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October 8, 1898


JAMA. 1898;XXXI(15):841-844. doi:10.1001/jama.1898.92450150027001m

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Before this Section, at the New Orleans meeting in 1885, I reported a case of glaucoma, the patient being one of the fifth successive generation in which the disease had appeared. That case, C. E. B., aged 17, consulted me in March of that year. The following is the family history taken from the previous report:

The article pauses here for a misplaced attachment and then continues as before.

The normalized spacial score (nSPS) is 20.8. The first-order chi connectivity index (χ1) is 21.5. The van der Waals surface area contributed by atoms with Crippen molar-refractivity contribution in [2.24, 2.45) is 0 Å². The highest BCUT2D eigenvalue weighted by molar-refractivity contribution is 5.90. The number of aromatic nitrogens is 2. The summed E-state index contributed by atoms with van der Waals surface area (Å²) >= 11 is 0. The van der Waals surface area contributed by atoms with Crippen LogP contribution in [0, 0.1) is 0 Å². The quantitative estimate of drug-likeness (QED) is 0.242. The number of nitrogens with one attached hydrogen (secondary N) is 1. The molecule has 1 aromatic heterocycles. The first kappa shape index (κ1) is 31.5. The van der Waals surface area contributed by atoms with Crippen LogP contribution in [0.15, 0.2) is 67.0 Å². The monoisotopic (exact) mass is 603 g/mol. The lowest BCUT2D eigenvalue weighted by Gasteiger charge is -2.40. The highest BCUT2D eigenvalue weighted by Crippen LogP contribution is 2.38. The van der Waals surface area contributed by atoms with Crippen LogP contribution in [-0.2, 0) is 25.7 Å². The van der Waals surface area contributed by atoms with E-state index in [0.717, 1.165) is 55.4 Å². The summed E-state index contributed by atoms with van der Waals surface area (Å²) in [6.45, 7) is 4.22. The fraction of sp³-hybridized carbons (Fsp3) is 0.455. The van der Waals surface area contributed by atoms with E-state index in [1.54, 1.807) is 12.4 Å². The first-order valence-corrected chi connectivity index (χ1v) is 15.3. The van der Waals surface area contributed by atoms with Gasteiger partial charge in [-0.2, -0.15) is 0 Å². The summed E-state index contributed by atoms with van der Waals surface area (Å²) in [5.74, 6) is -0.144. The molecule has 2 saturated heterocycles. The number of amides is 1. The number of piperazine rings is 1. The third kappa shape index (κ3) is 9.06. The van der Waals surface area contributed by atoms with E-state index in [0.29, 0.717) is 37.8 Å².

''Her mother, who accompanied her, is 49 years and absolutely blind. Both anterior chambers are obliterated and the pupils closed. She states that at 19 her eyesight began gradually to waste away. She saw halos around the lamp. A year later she had inflammation in the eyes which the doctors called cold and treated with drops and blisters. After a while the eyes got better. Then another attack of inflammation came on, and she has been blind ever since. Never at any time was there much pain. The mother's father lost his eyes in the

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